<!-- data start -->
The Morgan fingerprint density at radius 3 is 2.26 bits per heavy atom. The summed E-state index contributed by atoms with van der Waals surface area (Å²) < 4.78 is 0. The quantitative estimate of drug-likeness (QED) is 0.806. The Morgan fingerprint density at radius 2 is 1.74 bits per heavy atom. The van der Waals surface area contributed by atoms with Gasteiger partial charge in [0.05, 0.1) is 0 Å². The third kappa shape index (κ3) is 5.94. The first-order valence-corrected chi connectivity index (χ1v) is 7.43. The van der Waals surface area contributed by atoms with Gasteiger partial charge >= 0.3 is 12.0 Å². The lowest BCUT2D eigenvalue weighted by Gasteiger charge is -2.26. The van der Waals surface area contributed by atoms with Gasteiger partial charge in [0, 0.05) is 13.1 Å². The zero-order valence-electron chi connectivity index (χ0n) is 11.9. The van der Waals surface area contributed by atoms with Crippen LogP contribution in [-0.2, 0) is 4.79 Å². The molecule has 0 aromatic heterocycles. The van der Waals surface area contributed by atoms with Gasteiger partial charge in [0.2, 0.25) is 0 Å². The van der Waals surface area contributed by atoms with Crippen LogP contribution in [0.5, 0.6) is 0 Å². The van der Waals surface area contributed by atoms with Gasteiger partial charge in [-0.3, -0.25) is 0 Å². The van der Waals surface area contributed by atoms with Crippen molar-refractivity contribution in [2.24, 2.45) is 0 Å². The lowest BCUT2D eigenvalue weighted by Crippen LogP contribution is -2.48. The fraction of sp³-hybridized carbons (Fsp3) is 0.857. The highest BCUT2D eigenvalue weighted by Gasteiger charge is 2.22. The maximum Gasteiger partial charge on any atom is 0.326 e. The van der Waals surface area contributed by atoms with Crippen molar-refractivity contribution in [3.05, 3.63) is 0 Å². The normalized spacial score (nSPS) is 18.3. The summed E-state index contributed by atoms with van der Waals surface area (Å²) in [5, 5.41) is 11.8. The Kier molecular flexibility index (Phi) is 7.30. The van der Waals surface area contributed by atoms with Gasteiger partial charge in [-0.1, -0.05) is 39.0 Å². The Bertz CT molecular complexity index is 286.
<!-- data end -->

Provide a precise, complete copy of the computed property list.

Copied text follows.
The Morgan fingerprint density at radius 3 is 2.26 bits per heavy atom. The summed E-state index contributed by atoms with van der Waals surface area (Å²) < 4.78 is 0. The quantitative estimate of drug-likeness (QED) is 0.806. The Morgan fingerprint density at radius 2 is 1.74 bits per heavy atom. The van der Waals surface area contributed by atoms with Gasteiger partial charge in [0.05, 0.1) is 0 Å². The third kappa shape index (κ3) is 5.94. The first-order valence-corrected chi connectivity index (χ1v) is 7.43. The van der Waals surface area contributed by atoms with Gasteiger partial charge >= 0.3 is 12.0 Å². The lowest BCUT2D eigenvalue weighted by Gasteiger charge is -2.26. The van der Waals surface area contributed by atoms with Gasteiger partial charge in [0, 0.05) is 13.1 Å². The zero-order valence-electron chi connectivity index (χ0n) is 11.9. The van der Waals surface area contributed by atoms with Crippen LogP contribution in [-0.2, 0) is 4.79 Å². The molecule has 0 aromatic heterocycles. The van der Waals surface area contributed by atoms with Gasteiger partial charge in [0.2, 0.25) is 0 Å². The van der Waals surface area contributed by atoms with Crippen LogP contribution in [0.5, 0.6) is 0 Å². The van der Waals surface area contributed by atoms with Gasteiger partial charge in [-0.3, -0.25) is 0 Å². The van der Waals surface area contributed by atoms with Crippen molar-refractivity contribution in [2.24, 2.45) is 0 Å². The lowest BCUT2D eigenvalue weighted by Crippen LogP contribution is -2.48. The fraction of sp³-hybridized carbons (Fsp3) is 0.857. The highest BCUT2D eigenvalue weighted by Gasteiger charge is 2.22. The maximum Gasteiger partial charge on any atom is 0.326 e. The van der Waals surface area contributed by atoms with Crippen molar-refractivity contribution in [3.05, 3.63) is 0 Å². The normalized spacial score (nSPS) is 18.3. The summed E-state index contributed by atoms with van der Waals surface area (Å²) in [5, 5.41) is 11.8. The Kier molecular flexibility index (Phi) is 7.30. The van der Waals surface area contributed by atoms with Gasteiger partial charge in [-0.1, -0.05) is 39.0 Å². The Bertz CT molecular complexity index is 286.